Research Article


On the Adequacy of Variable Selection Techniques on Model Building


M.P. Iwundu
and
O.P. Efezino


ABSTRACT

The adequacy of variable selection techniques on model building is examined using the drying characteristics of fresh grains. Three selection techniques (forward selection, backward elimination and stepwise methods) are employed each of which identifies a series of models assumed to be adequate. From the resulting models for each technique, the most suitable model is determined using standard assessment criteria namely, R^{2}, R^{2}_{adj}, PRESS, AIC and C_{p}statistic. In addition to the standard assessment criteria, the Doptimality criterion is examined and presented as a criterion for measuring the goodness and adequacy of regression models. Results show that under the forward selection and stepwise regression methods, each assessment criterion locates the same model. Variation seems to exist using backward elimination technique.





Received:
June 15, 2015; Accepted: August 06, 2015;
Published: October 19, 2015 

INTRODUCTION Response Surface Methodology (RSM) as an important branch of experimental design and a critical technology in developing new processes plays a vital role in model building. According to Myers and Montgomery (2002), Response Surface Methodology (RMS) is seen as a combination of statistical and mathematical techniques useful for developing, improving and optimizing processes. Carley et al. (2003) observed the usefulness of RSM in model calibration and validation. As pointed out by Kadane and Lazar (2004), model selection plays a major role in modern scientific enterprise. The question of model selection then becomes apparent as the variables that affect the outcome of interest become a major concern.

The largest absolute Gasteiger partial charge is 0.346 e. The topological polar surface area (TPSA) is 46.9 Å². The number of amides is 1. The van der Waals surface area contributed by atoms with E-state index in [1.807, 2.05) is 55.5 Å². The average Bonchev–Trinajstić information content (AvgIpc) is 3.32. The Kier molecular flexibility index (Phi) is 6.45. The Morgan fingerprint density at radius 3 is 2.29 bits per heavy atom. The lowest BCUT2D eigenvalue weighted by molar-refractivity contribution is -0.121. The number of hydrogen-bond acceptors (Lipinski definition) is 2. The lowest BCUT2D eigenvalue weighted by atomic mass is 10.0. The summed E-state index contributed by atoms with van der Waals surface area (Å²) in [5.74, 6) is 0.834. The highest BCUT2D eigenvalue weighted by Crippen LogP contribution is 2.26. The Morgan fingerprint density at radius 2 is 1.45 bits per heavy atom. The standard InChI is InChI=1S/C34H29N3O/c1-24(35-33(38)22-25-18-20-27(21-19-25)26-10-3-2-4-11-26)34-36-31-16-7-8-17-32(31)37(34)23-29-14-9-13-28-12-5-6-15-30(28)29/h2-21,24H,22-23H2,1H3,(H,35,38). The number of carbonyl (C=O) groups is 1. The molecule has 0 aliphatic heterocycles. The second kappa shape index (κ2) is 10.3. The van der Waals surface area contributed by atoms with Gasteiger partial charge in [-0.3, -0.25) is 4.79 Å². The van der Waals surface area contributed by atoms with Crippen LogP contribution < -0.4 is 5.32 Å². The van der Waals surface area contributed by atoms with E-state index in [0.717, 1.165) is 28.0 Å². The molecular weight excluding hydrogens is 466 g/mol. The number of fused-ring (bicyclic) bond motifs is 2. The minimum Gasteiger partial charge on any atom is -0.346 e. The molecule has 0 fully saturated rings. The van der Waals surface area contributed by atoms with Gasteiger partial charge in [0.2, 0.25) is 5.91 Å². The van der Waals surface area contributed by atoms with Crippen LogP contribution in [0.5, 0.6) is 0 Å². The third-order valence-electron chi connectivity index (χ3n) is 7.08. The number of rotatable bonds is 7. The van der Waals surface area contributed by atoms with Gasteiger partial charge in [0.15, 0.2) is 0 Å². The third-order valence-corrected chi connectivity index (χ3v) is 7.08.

Building statistical model of a response as a function of multiple explanatory variables is a common practice in various professions. Gerritsen et al. (1996) observed its usefulness in risk estimation. Generally, variable selection and modelbuilding techniques are used to identify the best subset of regressors to include in a regression model (Montgomery et al., 2001; Myers, 1990; Burnham and Anderson, 2001a; Hobbs and Hilborn, 2006; Ward, 2008; Lee and Ghosh, 2009; Olden and Jackson, 2000). Leaving out important regressors introduces bias into the parameter estimates, while including unimportant variables weakens the prediction or estimation capability of the model. In model building, the process of identifying and fitting an appropriate response surface model from experimental data requires some use of experimental design fundamentals. As pointed out by Burnham and Anderson (2001b), three general principles guild modelbased inferences and these principles are simplicity and parsimony, several working hypotheses and strength of evidence. Kadane and Lazar (2004) presented a review of methods and criteria for model selection with emphasis on Bayesian and frequentist approaches. Evaluating all possible regressions can be computationally burdensome hence various methods have been developed for evaluating only a small number of subset regression models by either adding or deleting regressors one at a time. These methods are generally referred to as stepwisetype procedures and can be classified into three broad categories namely (i) forward selection method, (ii) backward elimination method and (iii) stepwise regression method. Sauerbrei et al. (2007), Ward (2008), Lee and Ghosh (2009) and Raffalovich et al. (2008) employed the steptype procedures in selecting best subset of regressors. Carley and Kamneva (2004) used the simulated annealing method for searching the best subset of regressors. Hastie et al. (2009) used the Sequential Search (SS) method to find optimal subsets of variables for a specified model size. The various stepwise procedures are among popular and widespread techniques of model selection. They provide systematic ways of searching through models. With these procedures new models are obtained at each stage by adding to or deleting from the model one variable at each previous stage. Although, the stepwise procedures were originally designed to aid in variable selection problems for regression models, they have been applied to generalized linear models as seen in Lawless and Singhal (1978) as well as to contingency tables as in Agresti (1990). An advantage of using the stepwise procedures is that they are readily available in most statistical packages. Unfortunately, as reported in Weisberg (1985), none of the stepwise regressions corresponds to a specified criterion for choosing a model. Hence, the selected model need not be optimal in any other sense than that it is the result of the algorithm applied to the dataset. In fact, Graybill (1976) demonstrated that forward selection and backward elimination might not result in the same final model while working on the same dataset. Other frequentist procedures include the risk inflation criterion and the covariance inflation criterion (Donoho and Johnstone, 1994; Foster and George, 1994; Tibshirani and Knight, 1999). The aim of this study is to access the adequacy of three stepwise procedures in model building using the drying characteristics of fresh grains (melon seed). This problem shall be viewed from a regression context. As noted in Foster and Georges (1994), variable selection problem in regression is a two stage process involving the selection of a best subset of predictors and the estimation of the model coefficients by least squares. MATERIALS AND METHODS Stepwise procedures shall be employed to identify models that suitably describe the relationship between drying characteristics of fresh grains. The adequacy of the resulting models shall be tested using standard assessment criteria namely, Cpstatistics, Akaike Information Criteria (AIC), R^{2} statistics, R^{2}_{adj} statistics, MSE and PRESS. Furthermore, Doptimality criterion shall be introduced as an assessment criterion for testing for adequacy of regression models and its performance shall be compared with those of the standard assessment criteria. Stepwisetype procedures: The stepwisetype procedures are based on three different strategies, namely Forward Selection (FS), Backward Elimination (BE) and Stepwise Regression (SR). Forward selection: Forward selection strategy begins with the assumption that there are no regressors in the model other than the intercept. An effort is made to find an optimal subset by inserting regressors into the model one at a time. The first regressor selected for entry into the model is the one that has the largest simple correlation with the response variable y. Suppose that regressor is x_{1}, this is also the regressor that will produce the largest value of the Fstatistic for testing significance of regression. This regressor is entered if the Fstatistic exceeds a preselected Fvalue, say F_{in} (or Ftoenter). The second regressor chosen for entry is the one that now has the largest correlation with the response variable after adjusting for the effect of the first regressor entered on y. We refer to these correlations as partial correlations. In general, at each step the regressor having the highest partial correlation with y (or equivalently the largest partial Fstatistic given the other regressors already in the model) is added to the model if its partial Fstatistic exceeds the preselected entry level F_{in}. The procedure terminates either when the partial Fstatistic at a particular step does not exceed F_{in} or when the last candidate regressor is added to the model. The technique is evaluated using the Ftest defined by: where, RSS_{p} and RSS_{p+j} are the residuals sum of squares of the models with p and p+j variables, S^{2}_{p+j} is the variance of the model built with p+j variables and F_{in} is used as a stop criterion. Backward elimination: Backward elimination method proceeds in the opposite way. It begins with a model that includes all K candidate regressors. Then the partial Fstatistic (or tstatistic, which is equivalent) is computed for each regressor as if it were the last variable to enter the model. The smallest of these partial Fstatistic is compared with a preselected value, F_{out} (or Ftoremove) and if the smallest partial Fvalue is less than F_{out}, that regressor is removed from the model. At this instance, a regression model with K1 regressors is fitted, the partial Fstatistic for this new model calculated and the procedure repeated. The backward elimination algorithm terminates when the smallest partial Fvalue is not less than the preselected cutoff value F_{out}. The technique is evaluated using the Ftest defined by: where, F_{out} is used as stop criterion. Stepwise regression: Stepwise regression is the modification of forward selection in which at each step all regressors entered into the model previously are reassessed via their partial Fstatistic or tstatistics. A regressor added at an earlier step may now be redundant because of the relationship between it and regressors now in the equation. If the partial Fstatistic for a variable is less than F_{out}, that variable is dropped from the model. The stepwise regression requires two cutoff values, F_{in} and F_{out}. Assessment criteria